09 May 2016 – ‘I Wouldn’t Have Survived Without You’ – Patient Tells Ambulance Crew

A board member of Glossop North End Association Football Club has said he has seen ‘the NHS at its best’ after a North West Ambulance Service (NWAS) crew helped save his life when he suffered a cardiac arrest.


Picture: Paramedic Andy Birch, Jim Joyce, with the defibrillator which saved his life, emergency medical technician Joanne Gifford and club Chair Dave Atkinson.  

On 02 September last year Jim Joyce, now 66, collapsed during a board meeting at the club. Those attending the meeting phoned 999 and rushed to get the defibrillator, which the club had recently purchased.    Jim immediately received CPR, via instructions from the 999 call taker, and the club’s Chair, Dave Atkinson, used the defibrillator.  Dave followed the audio instructions which resulted in restoring Jim’s normal heart rhythm.  Shortly after, the ambulance crew arrived to continue treatment before taking Jim to Tameside General Hospital.

Now fully recovered, Jim joined the ambulance crew consisting of Andy Birch, one of the Trust’s paramedics, and emergency medical technician Joanne Gifford, for an emotional reunion at the football club.

Jim Joyce, a retired head teacher who usually takes the minutes at the club’s board meetings, said: “The next item on the agenda that night was the club’s emergency medical plan and how to use a defibrillator – they didn’t realise it would be a practical!

“Being so close to a defibrillator played a huge part in me surviving. This incident demonstrates the vital role everyone plays in saving a life. A big thank you to Dave for using the defibrillator, the call taker for calming everyone down, the crew for arriving so quickly and the hospital for getting me through it – I wouldn’t be here if it wasn’t for them.”

NWAS paramedic Andy Birch, who treated Jim that evening, said: “Dave and the other board members had all done a fantastic job before we arrived by using the defibrillator. We were then able to treat Jim and help his breathing.  It’s great to see Jim so well; it’s rare we get the opportunity to meet a patient after an incident, so thanks to him for getting in touch.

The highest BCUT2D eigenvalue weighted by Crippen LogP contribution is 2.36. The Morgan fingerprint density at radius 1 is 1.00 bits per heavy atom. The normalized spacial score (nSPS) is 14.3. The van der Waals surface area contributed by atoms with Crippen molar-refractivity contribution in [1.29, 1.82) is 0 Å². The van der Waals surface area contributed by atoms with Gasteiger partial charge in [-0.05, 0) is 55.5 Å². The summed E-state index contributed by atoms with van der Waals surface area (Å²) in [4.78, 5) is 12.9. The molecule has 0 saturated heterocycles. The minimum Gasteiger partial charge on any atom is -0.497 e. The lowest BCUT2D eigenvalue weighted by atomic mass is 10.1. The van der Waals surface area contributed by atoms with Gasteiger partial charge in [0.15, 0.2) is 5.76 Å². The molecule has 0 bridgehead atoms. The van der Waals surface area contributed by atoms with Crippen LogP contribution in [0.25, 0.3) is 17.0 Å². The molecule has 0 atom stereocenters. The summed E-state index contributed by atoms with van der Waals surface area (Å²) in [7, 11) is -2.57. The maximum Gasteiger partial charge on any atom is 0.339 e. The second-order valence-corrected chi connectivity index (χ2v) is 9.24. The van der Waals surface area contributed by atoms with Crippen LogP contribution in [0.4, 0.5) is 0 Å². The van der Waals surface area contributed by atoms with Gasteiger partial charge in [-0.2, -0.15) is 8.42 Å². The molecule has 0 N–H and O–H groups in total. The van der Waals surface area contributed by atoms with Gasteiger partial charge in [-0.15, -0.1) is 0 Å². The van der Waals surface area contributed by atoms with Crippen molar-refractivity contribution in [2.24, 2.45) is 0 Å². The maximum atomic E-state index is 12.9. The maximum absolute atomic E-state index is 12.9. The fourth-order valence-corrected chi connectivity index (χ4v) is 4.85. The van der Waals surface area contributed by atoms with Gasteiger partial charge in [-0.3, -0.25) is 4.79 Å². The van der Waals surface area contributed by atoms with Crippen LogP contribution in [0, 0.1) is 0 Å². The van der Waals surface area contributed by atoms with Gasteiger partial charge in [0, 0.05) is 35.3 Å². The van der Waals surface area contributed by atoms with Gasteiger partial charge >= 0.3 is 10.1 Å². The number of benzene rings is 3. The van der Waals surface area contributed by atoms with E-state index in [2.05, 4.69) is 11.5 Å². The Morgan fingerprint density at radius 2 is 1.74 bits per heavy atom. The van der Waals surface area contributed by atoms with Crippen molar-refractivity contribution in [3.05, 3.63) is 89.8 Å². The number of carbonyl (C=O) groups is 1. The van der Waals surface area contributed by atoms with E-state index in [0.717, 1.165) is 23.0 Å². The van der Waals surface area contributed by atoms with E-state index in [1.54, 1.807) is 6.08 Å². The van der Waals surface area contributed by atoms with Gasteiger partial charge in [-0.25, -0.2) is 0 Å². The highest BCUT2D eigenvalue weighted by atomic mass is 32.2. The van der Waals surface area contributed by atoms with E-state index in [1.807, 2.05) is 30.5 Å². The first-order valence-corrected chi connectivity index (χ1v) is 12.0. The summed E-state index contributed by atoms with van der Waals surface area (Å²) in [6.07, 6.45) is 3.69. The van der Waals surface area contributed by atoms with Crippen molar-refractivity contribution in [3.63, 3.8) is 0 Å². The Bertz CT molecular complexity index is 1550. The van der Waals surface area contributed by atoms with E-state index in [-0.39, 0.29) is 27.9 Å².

Meeting 2

Andy continues: “Rural communities will always be a challenge for the Service. As well as our frontline crews we also use our network of Community First Responders (CFRs) – who are sent to incidents simultaneously with an ambulance. CFRs are trained volunteers that are called upon by ambulance control to attend life-threatening emergency calls in their local communities.

“There is currently a shortage of volunteers signed up as CFRs across Greater Manchester and the wider rural areas. The more people we have signed up, the greater the chances are patients will receive life-saving treatment should they need it. We would urge as many people to sign up locally and be part of our team of life-savers. If anyone in the community would like more information please visit our dedicated CFR website at http://www.nwas-responders.info/ and get in touch with our team.”

For every minute defibrillation is delayed, chances of survival decrease by 10%. Defibrillators can ‘shock’ a person’s heart into restarting and if this can be done in the vital first few minutes, patients have a 60-70 per cent chance of making a full recovery.